Those who invested in Erie Indemnity (NASDAQ:ERIE) five years ago are up 123%
Erie Indemnity Company (NASDAQ:ERIE) shareholders might be concerned after seeing the share price drop 16% in the last quarter. On the bright side the returns have been quite good over the last half decade. After all, the share price is up a market-beating 98% in that time.
With that in mind, it's worth seeing if the company's underlying fundamentals have been the driver of long term performance, or if there are some discrepancies.
Check out our latest analysis for Erie Indemnity
To paraphrase Benjamin Graham: Over the short term the market is a voting machine, but over the long term it's a weighing machine. One flawed but reasonable way to assess how sentiment around a company has changed is to compare the earnings per share (EPS) with the share price.
During five years of share price growth, Erie Indemnity achieved compound earnings per share (EPS) growth of 8.7% per year. This EPS growth is slower than the share price growth of 15% per year, over the same period. This suggests that market participants hold the company in higher regard, these days. And that's hardly shocking given the track record of growth.
The company's earnings per share (over time) is depicted in the image below (click to see the exact numbers).
It's probably worth noting that the CEO is paid less than the median at similar sized companies. It's always worth keeping an eye on CEO pay, but a more important question is whether the company will grow earnings throughout the years. Dive deeper into the earnings by checking this interactive graph of Erie Indemnity's earnings, revenue and cash flow.
What About Dividends?
When looking at investment returns, it is important to consider the difference between total shareholder return (TSR) and share price return. The TSR incorporates the value of any spin-offs or discounted capital raisings, along with any dividends, based on the assumption that the dividends are reinvested. So for companies that pay a generous dividend, the TSR is often a lot higher than the share price return. As it happens, Erie Indemnity's TSR for the last 5 years was 123%, which exceeds the share price return mentioned earlier. The dividends paid by the company have thusly boosted the total shareholder return.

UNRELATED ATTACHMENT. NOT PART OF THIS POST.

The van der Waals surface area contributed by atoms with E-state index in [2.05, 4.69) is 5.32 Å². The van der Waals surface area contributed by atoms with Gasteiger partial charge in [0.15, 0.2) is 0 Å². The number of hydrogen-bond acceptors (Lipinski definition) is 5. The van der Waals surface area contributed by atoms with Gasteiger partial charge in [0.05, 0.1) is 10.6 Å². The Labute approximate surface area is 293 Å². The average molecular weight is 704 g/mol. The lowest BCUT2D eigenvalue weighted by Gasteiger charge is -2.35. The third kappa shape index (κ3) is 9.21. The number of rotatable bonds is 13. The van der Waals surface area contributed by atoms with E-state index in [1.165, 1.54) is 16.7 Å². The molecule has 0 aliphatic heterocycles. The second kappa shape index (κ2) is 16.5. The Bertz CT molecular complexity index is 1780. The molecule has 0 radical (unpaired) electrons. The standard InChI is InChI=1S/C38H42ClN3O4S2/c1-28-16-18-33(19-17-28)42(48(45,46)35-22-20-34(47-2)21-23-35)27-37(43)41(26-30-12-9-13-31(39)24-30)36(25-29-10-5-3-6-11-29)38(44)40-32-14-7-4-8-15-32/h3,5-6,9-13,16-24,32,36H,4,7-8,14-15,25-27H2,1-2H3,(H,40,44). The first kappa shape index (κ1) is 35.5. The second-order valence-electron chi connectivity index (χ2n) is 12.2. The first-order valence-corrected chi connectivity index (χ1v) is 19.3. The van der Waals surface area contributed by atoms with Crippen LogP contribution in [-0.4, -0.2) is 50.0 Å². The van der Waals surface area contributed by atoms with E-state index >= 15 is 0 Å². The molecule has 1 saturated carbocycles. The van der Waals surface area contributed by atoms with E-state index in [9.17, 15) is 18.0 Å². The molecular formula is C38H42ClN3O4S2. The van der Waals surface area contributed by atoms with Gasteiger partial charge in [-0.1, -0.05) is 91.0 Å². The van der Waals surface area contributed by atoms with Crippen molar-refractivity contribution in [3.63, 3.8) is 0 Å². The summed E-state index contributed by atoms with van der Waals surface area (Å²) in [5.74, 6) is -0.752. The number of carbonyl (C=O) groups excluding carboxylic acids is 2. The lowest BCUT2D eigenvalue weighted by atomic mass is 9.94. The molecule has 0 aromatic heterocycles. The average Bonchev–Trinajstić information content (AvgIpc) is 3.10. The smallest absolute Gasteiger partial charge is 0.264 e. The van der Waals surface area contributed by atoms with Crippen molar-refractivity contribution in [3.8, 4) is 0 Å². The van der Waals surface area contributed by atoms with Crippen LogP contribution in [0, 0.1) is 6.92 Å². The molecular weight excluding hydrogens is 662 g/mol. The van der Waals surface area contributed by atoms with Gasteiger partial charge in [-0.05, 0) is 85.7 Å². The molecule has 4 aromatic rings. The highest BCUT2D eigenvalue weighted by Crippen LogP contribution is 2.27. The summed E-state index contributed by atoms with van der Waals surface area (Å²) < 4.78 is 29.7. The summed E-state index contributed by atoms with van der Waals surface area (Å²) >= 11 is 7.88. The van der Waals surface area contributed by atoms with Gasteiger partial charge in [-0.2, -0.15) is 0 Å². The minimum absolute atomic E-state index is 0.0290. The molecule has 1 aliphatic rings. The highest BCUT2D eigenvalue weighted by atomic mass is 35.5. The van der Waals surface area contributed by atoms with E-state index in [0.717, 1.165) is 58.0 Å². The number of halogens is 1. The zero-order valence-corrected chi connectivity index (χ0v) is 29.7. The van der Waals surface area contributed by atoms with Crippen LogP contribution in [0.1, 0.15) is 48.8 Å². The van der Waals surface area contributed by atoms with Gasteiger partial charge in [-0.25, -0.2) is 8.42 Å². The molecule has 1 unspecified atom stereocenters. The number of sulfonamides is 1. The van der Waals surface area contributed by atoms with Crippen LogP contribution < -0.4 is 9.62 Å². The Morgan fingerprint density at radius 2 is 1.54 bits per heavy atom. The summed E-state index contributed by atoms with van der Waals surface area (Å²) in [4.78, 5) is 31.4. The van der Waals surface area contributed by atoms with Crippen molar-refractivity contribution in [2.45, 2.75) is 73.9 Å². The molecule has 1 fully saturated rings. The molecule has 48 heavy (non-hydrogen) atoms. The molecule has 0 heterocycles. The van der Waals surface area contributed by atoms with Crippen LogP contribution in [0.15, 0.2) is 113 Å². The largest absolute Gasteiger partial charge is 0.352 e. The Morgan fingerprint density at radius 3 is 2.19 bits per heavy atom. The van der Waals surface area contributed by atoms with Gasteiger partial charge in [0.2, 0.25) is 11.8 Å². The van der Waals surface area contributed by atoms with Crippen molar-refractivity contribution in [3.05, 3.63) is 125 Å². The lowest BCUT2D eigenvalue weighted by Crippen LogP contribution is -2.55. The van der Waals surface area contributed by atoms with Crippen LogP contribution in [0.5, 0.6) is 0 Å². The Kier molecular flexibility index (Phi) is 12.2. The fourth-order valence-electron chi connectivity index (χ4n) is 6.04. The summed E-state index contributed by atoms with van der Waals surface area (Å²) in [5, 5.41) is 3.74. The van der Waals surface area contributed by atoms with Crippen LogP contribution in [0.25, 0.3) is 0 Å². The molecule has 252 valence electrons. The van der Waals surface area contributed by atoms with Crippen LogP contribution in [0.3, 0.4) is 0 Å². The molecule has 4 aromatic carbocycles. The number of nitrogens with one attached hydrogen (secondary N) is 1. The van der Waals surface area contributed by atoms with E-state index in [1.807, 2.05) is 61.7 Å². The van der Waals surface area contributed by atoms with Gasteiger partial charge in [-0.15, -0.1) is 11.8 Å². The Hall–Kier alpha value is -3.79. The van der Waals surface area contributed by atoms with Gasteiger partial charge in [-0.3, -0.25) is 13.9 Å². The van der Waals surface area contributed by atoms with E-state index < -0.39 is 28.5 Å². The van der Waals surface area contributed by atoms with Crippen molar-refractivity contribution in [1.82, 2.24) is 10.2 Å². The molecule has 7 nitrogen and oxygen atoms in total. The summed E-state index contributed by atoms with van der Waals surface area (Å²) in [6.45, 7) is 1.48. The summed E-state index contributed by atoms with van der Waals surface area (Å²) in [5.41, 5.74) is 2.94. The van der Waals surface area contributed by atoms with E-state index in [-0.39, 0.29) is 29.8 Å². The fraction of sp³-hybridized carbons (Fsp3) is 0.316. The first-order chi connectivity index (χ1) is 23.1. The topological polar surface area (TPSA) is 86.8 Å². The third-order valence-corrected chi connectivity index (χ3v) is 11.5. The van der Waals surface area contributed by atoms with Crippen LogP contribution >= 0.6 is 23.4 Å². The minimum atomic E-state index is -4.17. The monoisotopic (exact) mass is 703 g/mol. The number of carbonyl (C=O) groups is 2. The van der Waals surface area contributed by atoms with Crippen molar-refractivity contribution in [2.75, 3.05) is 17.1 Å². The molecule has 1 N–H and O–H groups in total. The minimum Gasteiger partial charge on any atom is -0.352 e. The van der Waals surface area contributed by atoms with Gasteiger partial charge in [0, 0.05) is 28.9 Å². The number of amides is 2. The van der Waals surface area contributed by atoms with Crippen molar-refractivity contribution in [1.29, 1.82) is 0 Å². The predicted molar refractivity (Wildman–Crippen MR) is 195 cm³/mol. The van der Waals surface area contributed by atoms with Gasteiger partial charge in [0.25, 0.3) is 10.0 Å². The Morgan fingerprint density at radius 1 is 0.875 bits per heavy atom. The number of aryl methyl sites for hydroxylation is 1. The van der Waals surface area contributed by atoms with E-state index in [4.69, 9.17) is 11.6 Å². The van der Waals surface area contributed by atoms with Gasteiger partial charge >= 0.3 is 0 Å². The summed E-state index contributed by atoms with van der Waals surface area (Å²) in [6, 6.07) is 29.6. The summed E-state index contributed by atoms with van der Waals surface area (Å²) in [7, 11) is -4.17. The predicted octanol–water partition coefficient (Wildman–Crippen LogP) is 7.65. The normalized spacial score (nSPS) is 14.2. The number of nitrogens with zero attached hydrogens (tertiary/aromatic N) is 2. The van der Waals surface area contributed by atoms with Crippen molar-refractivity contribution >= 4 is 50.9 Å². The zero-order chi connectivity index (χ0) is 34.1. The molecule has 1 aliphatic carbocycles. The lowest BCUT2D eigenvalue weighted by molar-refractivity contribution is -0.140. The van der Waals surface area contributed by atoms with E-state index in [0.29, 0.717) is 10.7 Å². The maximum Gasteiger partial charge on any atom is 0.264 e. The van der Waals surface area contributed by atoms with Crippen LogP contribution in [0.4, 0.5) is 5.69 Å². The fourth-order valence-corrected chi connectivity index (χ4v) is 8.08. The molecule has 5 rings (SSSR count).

A Different Perspective
It's good to see that Erie Indemnity has rewarded shareholders with a total shareholder return of 41% in the last twelve months. Of course, that includes the dividend. Since the one-year TSR is better than the five-year TSR (the latter coming in at 17% per year), it would seem that the stock's performance has improved in recent times. In the best case scenario, this may hint at some real business momentum, implying that now could be a great time to delve deeper. Most investors take the time to check the data on insider transactions. You can click here to see if insiders have been buying or selling.
If you like to buy stocks alongside management, then you might just love this free list of companies. (Hint: insiders have been buying them).
Please note, the market returns quoted in this article reflect the market weighted average returns of stocks that currently trade on US exchanges.
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This article by Simply Wall St is general in nature. We provide commentary based on historical data and analyst forecasts only using an unbiased methodology and our articles are not intended to be financial advice. It does not constitute a recommendation to buy or sell any stock, and does not take account of your objectives, or your financial situation. We aim to bring you long-term focused analysis driven by fundamental data. Note that our analysis may not factor in the latest price-sensitive company announcements or qualitative material. Simply Wall St has no position in any stocks mentioned.
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